A new Massachusetts law sponsored by the marvelously named state Sen. Cynthia Stone Creem (D-Middlesex and Norfolk) aims to protect food allergy sufferers from the scourge of restaurants keen to kill their customers, and restaurants from the scourge of allergic customers keen to kill themselves.

In addition to basic awareness-raising poster and video mandates, the law contains this forehead-slappingly stupid requirement:

Every person licensed as an innholder or common victualer, when serving food, shall...include on all menus a notice to customers of the customer’s obligation to inform the server about any food allergies.

That's right: The law requires restaurants to use their menus to remind people whose throats will close up upon encountering a peanut to ask if there's any peanuts in their food. Really? We needed Sen. Stone Creem to make that conversation happen?

The law graciously allows restaurants until January 1, 2010, to add the warning sentence to their menus. Meanwhile, allergy sufferers will likely be dying in droves, without that vital reminder to ask if the food they're about to eat will kill them.

There's also a voluntary program where restaurants can create a book with all the ingredients they use in every dish and thus be certified "Food Allergy Friendly." Hilarious syntax aside—are the restaurants pro-allergy?—this program is a classic example of legislation that need not be. If restaurants want to make their ingredients list available and advertise that to allergy sufferers, more power to them. In fact, Chef Ming Tsai of Blue Ginger, who has been pushing this legislation for years, already does this at his restaurant.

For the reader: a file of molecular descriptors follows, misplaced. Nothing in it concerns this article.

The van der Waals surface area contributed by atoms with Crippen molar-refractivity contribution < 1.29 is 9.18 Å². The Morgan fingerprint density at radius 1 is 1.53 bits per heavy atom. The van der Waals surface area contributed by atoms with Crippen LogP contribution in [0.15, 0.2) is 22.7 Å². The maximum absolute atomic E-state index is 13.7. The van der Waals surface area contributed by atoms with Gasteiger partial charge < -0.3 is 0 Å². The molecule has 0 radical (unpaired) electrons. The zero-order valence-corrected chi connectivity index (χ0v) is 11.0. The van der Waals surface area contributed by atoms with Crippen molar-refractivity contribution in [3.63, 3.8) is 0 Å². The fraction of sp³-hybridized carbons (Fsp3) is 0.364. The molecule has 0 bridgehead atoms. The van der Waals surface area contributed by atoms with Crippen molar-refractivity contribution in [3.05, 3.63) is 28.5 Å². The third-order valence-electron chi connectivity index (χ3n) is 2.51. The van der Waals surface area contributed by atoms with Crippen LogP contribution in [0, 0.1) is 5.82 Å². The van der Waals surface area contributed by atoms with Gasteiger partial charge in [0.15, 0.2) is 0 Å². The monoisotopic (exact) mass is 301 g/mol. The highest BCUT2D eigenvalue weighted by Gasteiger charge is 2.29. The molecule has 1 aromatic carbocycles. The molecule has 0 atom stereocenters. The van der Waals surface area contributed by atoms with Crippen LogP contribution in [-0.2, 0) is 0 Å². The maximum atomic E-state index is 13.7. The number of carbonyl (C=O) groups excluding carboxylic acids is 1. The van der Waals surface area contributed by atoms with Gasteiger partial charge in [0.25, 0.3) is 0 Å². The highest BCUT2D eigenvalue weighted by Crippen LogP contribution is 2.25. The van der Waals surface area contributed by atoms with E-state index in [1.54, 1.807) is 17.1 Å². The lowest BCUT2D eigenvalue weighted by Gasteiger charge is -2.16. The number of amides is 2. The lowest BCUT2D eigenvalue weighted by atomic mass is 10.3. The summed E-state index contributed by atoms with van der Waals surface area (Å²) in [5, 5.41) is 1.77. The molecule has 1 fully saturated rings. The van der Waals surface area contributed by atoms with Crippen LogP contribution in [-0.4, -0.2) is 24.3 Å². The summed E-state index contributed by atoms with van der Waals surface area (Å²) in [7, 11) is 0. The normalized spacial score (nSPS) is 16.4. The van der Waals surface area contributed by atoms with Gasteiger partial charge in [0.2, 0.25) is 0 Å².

My former boss and New York Times science columnist John Tierney likes to tell this tale of pro-regulation bias in the media:

I once sat in on a newspaper story conference the day after an armored-car company was robbed of millions of dollars bound for banks. The first idea that came up for a follow-up story was: Does this robbery show the need for stricter regulation of armored-car companies?

We kicked this idea around until I suggested that companies in the business of transporting cash already had a fairly strong incentive not to lose it—presumably an even stronger incentive than any government official regulating their security arrangements. That story idea died, but not the mind-set that produced it.

This goes double for legislators.

Via Mike Riggs